The Chillida-Leku Museum has requested a temporary labor force adjustment plan and has agreed to close the museum starting on January 1, 2011. This decision is attributed to the recurring deficit that, along with practically all art museums, the museum has had to endure due to the general economic crisis which has risen to a level unsustainable for the private institution
“One day I dreamt of a utopia: finding a space where my sculptures could rest and where people could walk among them as if walking through the woods”
Chillida-Leku is the culmination of one of the artist's lifelong dreams: to create a space for his work where it could be on permanent display. This monographic museum is a faithful representation of the sculptor's fifty year long artistic career. Chillida-Leku is the perfect setting to enjoy the full magnitude of this internationally-known artist. The museum is divided into three areas: A 12-hectare hillside (nearly 30 acres) with beech trees, oaks and magnolias studded with over 40 sculptures. A service area featuring an auditorium, with images of the artist at work projected continuously, a rest area, and a gift shop. And finally, the centrepiece of the museum is the Zabalaga farmhouse, which houses the smaller format pieces in corten steel, alabaster, granite, terracotta, plaster, wood and paper.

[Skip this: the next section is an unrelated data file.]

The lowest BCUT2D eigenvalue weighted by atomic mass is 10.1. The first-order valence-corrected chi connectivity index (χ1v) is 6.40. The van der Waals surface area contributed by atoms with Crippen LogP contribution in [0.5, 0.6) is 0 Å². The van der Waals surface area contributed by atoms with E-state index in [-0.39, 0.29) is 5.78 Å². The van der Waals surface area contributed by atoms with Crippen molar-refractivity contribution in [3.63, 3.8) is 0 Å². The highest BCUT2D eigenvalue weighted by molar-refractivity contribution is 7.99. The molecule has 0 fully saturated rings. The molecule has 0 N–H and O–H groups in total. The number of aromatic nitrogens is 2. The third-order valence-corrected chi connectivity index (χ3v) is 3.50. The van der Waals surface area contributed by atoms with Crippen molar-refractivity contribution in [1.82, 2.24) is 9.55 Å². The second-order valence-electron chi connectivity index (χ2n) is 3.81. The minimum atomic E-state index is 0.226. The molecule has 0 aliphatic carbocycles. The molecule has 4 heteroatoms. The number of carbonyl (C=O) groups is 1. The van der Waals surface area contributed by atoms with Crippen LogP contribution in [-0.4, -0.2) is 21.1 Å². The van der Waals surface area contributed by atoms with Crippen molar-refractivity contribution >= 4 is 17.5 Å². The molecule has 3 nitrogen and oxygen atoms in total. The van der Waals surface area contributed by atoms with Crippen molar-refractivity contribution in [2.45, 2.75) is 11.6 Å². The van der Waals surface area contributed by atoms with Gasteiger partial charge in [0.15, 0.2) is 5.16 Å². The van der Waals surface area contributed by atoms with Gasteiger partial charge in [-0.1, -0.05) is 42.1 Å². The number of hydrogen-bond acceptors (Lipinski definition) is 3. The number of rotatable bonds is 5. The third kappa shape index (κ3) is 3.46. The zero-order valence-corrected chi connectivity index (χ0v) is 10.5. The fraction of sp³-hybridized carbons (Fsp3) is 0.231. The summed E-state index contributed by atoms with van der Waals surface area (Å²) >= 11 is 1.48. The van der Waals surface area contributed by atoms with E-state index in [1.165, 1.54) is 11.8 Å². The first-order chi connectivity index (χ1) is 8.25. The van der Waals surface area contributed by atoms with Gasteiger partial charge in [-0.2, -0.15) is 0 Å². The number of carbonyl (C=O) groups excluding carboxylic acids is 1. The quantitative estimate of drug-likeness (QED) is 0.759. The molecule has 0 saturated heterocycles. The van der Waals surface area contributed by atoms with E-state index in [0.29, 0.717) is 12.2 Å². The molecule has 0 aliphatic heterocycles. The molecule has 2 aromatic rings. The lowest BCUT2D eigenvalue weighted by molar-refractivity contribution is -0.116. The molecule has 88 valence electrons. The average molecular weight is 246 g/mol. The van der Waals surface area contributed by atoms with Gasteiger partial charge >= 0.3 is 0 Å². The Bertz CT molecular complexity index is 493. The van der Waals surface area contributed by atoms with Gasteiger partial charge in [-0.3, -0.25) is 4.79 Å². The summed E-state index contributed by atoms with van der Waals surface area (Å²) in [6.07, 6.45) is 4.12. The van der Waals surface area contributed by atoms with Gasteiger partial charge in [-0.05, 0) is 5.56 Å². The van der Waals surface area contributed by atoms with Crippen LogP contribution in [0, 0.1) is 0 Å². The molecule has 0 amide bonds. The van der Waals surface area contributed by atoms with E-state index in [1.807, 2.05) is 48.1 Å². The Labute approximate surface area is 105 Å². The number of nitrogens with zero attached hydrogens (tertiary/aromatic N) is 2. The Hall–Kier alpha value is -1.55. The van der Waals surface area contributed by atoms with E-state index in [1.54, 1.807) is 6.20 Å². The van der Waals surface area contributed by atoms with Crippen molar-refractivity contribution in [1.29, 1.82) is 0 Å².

Chillida-Leku is a sculpture in itself - another work of art in which the sculptor perfectly captures and renders his vision of shape, space and the passing of time. Chillida’s questions become answers as visitors make their way through the museum grounds.
Eduardo Chillida and his wife, Pilar Belzunce, visit the Zabalaga estate for the first time in 1983 and are immediately impressed by the size and presence of the farmhouse built in 1543. In 1984 the Chillida Belzunce family purchase a piece of the estate which includes the farmhouse, essentially in ruins. Chillida finds the farmhouse ideal for storing his sculptures while they are in the final oxidation stage. When the sculptures are ready, the idea is to send them to exhibitions and galleries around the world. With support from architect Joaquín Montero, Chillida goes about restoring the farmhouse and slowly turning Chillida-Leku into a sculpture garden. All the while, Chillida loses interest in selling off his work. Thus, the idea of creating a museum takes shape. The family continuee to purchase adjacent pieces of property, until the estate comprises a total of 12 hectares (neary 30 acres).
Since the project was funded exclusively by family assets, Chillida has free rein to work as he envisaged the project.
Visitors are invited to touch all of the sculptures in the garden; however, we ask you not to touch the artwork on display inside the farmhouse.